Rajsthan’s role in the development of Indian art has been very important.One of the most creative andremarkable example of Rajasthani art treasures is the world of miniature painting. As early as the beginningof the 16th century artists of Rajputana, as Rajasthan was called in ancient times, were practicing and perfecting this art.The spirit of Rajasthan’s history and legend, coloured by Chivalry and romance, finds expression in miniature paintings of different painting schools. Pure Rajput paintings and those influenced by Mughal court provide an interesting insight into the lifestyle of the centuries and continue to fascinate scholars to this day. Despite new developments the magical qualityof miniature paintings continue to live on.
As Hindu-rulers of Rajputana maintained close political and social links to the Mughal court, one can observe strong Mughal influence paintings here. Influenced by the surroundings, miniature paintings have their own unique style; hiils and valleys, court assemblies and hunting expeditions, religious festivals, processions and scenes from the life of Lord Krishna – a widely devoted Hindu God in India.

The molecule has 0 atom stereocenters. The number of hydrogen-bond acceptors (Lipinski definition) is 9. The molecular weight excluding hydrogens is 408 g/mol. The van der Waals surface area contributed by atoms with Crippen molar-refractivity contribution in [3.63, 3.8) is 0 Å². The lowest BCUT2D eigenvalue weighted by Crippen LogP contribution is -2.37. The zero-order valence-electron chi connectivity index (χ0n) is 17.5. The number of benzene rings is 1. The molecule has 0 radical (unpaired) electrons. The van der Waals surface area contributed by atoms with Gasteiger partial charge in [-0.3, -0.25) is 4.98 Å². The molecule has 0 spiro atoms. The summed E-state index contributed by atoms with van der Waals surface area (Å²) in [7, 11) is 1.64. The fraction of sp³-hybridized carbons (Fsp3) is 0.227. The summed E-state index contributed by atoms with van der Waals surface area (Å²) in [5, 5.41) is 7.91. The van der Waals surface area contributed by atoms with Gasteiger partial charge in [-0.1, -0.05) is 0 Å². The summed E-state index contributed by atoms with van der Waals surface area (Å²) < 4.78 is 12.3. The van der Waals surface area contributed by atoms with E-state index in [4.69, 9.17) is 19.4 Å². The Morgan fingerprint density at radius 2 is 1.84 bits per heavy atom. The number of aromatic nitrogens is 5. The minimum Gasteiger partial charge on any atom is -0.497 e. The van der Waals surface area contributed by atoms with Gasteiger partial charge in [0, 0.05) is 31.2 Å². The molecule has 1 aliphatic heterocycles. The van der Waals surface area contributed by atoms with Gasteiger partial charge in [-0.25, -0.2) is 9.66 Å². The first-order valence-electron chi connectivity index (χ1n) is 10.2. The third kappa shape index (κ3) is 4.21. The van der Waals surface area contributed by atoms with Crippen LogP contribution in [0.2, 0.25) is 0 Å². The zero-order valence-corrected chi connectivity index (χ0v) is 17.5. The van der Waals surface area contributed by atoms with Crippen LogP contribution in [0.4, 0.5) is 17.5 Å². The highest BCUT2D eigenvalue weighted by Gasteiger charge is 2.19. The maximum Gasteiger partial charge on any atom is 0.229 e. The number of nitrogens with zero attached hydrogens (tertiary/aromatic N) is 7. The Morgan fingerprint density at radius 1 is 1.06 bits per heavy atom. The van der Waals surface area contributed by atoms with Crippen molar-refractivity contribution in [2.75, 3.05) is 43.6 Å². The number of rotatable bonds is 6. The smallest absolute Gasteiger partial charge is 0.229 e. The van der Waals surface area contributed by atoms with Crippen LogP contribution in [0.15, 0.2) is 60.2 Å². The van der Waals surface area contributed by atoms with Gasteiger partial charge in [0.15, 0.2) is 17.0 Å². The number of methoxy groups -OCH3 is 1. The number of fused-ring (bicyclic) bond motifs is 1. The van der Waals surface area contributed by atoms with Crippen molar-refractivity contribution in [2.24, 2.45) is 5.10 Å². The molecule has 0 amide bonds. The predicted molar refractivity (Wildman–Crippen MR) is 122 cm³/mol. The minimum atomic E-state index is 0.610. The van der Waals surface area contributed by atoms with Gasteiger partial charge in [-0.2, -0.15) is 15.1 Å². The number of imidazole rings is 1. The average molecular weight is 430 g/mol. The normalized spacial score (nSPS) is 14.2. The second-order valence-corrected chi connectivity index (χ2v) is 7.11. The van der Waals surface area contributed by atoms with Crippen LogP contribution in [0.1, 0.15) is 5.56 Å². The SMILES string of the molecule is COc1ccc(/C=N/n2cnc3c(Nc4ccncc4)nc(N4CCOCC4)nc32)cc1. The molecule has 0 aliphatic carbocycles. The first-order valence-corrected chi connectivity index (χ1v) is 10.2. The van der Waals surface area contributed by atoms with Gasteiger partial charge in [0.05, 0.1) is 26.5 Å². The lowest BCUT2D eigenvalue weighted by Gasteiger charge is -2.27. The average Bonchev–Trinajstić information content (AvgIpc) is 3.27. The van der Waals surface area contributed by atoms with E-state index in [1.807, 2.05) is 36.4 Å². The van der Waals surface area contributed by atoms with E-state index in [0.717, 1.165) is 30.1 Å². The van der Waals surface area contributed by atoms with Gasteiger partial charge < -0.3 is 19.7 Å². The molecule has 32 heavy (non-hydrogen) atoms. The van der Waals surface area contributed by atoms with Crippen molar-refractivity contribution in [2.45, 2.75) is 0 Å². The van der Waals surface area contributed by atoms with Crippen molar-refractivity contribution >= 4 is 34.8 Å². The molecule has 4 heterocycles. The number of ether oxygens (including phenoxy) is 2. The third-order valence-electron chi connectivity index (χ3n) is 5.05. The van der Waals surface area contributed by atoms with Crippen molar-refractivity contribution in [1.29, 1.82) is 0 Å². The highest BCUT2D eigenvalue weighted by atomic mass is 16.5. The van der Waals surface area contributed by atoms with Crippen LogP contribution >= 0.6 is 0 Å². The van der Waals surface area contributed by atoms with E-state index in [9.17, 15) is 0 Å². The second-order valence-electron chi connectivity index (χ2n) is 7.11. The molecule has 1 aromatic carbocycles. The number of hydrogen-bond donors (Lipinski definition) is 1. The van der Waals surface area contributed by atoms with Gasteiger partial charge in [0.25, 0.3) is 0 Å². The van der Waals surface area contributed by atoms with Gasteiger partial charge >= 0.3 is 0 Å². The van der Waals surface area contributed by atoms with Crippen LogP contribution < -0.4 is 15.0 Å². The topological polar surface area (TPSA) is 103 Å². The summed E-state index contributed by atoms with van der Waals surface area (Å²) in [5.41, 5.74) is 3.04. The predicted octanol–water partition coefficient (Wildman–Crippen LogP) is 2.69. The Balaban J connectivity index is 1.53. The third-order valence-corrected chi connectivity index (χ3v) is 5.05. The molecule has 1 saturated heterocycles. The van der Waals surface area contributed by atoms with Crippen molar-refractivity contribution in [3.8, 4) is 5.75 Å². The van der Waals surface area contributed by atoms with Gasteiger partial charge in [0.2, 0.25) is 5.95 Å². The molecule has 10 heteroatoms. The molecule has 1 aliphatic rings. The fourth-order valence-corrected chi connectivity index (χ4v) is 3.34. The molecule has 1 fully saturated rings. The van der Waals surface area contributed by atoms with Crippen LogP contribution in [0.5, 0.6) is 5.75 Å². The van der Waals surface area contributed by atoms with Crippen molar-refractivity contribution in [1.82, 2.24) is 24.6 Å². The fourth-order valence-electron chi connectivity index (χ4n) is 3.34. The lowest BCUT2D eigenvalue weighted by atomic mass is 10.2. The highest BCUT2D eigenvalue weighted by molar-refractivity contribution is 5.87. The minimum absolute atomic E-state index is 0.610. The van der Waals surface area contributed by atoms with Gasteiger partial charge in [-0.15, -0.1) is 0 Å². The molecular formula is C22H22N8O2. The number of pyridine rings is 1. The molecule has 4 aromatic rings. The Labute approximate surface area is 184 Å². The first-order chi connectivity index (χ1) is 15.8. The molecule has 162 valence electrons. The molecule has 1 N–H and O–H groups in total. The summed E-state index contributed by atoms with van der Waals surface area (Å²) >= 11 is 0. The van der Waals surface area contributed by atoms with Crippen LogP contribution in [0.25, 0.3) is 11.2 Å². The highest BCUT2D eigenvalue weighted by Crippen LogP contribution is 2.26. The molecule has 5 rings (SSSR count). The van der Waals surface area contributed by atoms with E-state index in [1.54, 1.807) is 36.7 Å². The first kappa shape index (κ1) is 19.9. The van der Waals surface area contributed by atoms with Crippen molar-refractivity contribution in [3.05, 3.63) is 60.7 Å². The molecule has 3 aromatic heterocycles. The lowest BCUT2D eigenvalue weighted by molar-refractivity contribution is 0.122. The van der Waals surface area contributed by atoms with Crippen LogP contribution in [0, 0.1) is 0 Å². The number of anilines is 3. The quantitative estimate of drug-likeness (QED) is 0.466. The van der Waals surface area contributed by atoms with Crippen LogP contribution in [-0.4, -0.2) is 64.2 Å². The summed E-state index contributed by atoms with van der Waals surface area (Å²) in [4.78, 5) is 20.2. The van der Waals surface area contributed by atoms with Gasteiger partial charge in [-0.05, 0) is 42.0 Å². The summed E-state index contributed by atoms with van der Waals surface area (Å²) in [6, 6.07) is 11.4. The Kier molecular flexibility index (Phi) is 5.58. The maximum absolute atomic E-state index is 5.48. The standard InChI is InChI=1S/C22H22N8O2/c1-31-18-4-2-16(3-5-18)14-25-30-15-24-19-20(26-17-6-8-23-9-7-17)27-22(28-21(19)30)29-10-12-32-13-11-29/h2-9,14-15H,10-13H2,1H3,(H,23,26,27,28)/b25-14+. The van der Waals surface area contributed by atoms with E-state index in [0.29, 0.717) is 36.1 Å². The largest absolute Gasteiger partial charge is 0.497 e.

Miniature paintings are different in size and material. Paper, silk and wood was used, for more valuable paintings also marble and ivory.The colours were made from minerals and vegetables, precious stones as well as pure silver and gold.The preparing and mixing of colour was an elaborate process. It took weeks, sometimes months, to get the desired results. The brushes have to be very fine and are therefore prepared by the artists themselves. To get high-quality results, the brush is even today made from hairs of the squirrels, tail- carefully cut without harming the little animal.